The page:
The journey through freshly harvested wood continues..
Updated: Jun 24
Continuing on with the theme of working and turning wet wood, about a month ago I had a call from my son that the tall Butternut tree that he had at the back of his property had been suffering from internal rot. He contacted an arborist to have them advise him on what to do with the tree. The arborist after studying the tree advised him that form a safety view point it should be taken down.
The tree was quite old, and the internal rot had started to migrate outwards. They took the tree down in sections to avid any mishaps for his and adjacent neighbouring properties. From the pictures you can see some of the wood was perfectly OK and the best pieces, ranging in sizes from 2” to 14” diameter. We stacked a selection of the better solid log sections, approx. 3 feet long, in a pile which 2 x 4 frameworks below to ensure the wood was off the ground. I was also able to rough cut bowl blanks by splitting some of the larger trunk pieces.
Now it was time to seal the end grain to stop cracking from the pith of the log pieces. The pith of the log is the area has a greater tendency to crack than the rest of the wood in the drying process and is the center section of the tree trunk or branches. You can visually see this section as the normal growth rings radiate from that section. You would apply the sealing solution, as in the case I have, which is newly processed logs that I am going to stack and air dry, or after you have milled and processed the wood pieces to remove the pith and make your future turning blank or after you have rough turned your processed into bowl or box blanks.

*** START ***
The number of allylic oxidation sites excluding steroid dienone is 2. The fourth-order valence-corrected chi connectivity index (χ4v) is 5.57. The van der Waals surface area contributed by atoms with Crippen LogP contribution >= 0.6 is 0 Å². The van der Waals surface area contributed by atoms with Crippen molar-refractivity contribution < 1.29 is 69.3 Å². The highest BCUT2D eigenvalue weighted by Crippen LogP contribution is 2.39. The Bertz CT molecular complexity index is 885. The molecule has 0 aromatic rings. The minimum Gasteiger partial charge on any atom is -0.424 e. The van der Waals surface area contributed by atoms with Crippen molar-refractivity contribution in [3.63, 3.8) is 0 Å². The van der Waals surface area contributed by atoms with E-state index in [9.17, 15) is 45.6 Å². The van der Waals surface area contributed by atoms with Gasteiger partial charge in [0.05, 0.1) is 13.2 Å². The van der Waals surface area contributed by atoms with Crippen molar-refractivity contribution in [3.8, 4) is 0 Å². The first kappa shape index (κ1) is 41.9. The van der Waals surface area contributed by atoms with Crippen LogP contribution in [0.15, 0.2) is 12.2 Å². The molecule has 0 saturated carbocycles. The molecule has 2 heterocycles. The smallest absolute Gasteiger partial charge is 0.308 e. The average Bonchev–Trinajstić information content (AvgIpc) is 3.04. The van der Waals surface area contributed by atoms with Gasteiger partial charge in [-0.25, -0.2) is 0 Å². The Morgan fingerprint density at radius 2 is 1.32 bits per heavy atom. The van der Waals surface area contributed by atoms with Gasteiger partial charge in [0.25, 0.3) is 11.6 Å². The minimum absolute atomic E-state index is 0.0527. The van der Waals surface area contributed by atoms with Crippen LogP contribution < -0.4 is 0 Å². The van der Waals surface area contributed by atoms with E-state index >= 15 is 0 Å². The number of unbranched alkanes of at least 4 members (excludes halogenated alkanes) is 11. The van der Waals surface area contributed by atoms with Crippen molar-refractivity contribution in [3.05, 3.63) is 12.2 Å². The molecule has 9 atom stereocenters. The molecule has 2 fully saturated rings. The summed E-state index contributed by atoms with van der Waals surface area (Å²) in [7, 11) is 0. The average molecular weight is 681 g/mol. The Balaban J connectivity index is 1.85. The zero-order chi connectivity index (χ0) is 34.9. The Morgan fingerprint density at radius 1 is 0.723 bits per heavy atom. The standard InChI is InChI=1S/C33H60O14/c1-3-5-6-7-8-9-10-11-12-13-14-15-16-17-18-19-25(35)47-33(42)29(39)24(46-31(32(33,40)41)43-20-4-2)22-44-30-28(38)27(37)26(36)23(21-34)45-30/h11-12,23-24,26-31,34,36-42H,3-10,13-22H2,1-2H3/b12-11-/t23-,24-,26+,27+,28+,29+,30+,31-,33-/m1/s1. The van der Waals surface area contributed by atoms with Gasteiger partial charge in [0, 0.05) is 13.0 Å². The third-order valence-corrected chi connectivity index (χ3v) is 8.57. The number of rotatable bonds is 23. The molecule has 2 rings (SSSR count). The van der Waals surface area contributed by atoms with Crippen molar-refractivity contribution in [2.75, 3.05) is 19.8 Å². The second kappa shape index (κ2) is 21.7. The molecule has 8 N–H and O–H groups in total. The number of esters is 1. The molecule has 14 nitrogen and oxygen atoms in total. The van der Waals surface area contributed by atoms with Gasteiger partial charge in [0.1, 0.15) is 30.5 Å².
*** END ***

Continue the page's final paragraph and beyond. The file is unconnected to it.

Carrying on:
As an aside note at this point, rough turning your piece means that you have roughly shaped your work into a form that you will complete at some point in the future after the piece has lost most of its moisture. There is a whole process to determine the amount to turn away so that you will be able to remount the piece. I will cover this in a future BLOG post.
I had researched some solutions to be used as an end grain sealer. Those included, using a commercial end grain sealer, such as Anchor Seal, using latex paint, and using woodworkers glue. The idea of the sealing process is to stop the wood from forming cracks, in the end grain, during the drying process.
For my application on the Butternut logs and the rough-cut bowl blanks, I used a cheap 3” paint brush and woodworkers glue. I first used a broom and dusted off the shavings left by the chainsaw. Then I liberally applied a thick coat of glue into the end grain. The glue soaked into the end grain fibers of each log. The logs pile was then covered with a tarp to keep the summer weather off the logs. The bowl blanks I made were brought back to my shop for some processing and storage until I want to try turning them.
So ends this adventure for the Butternut tree finds
See you on back at the Workshop!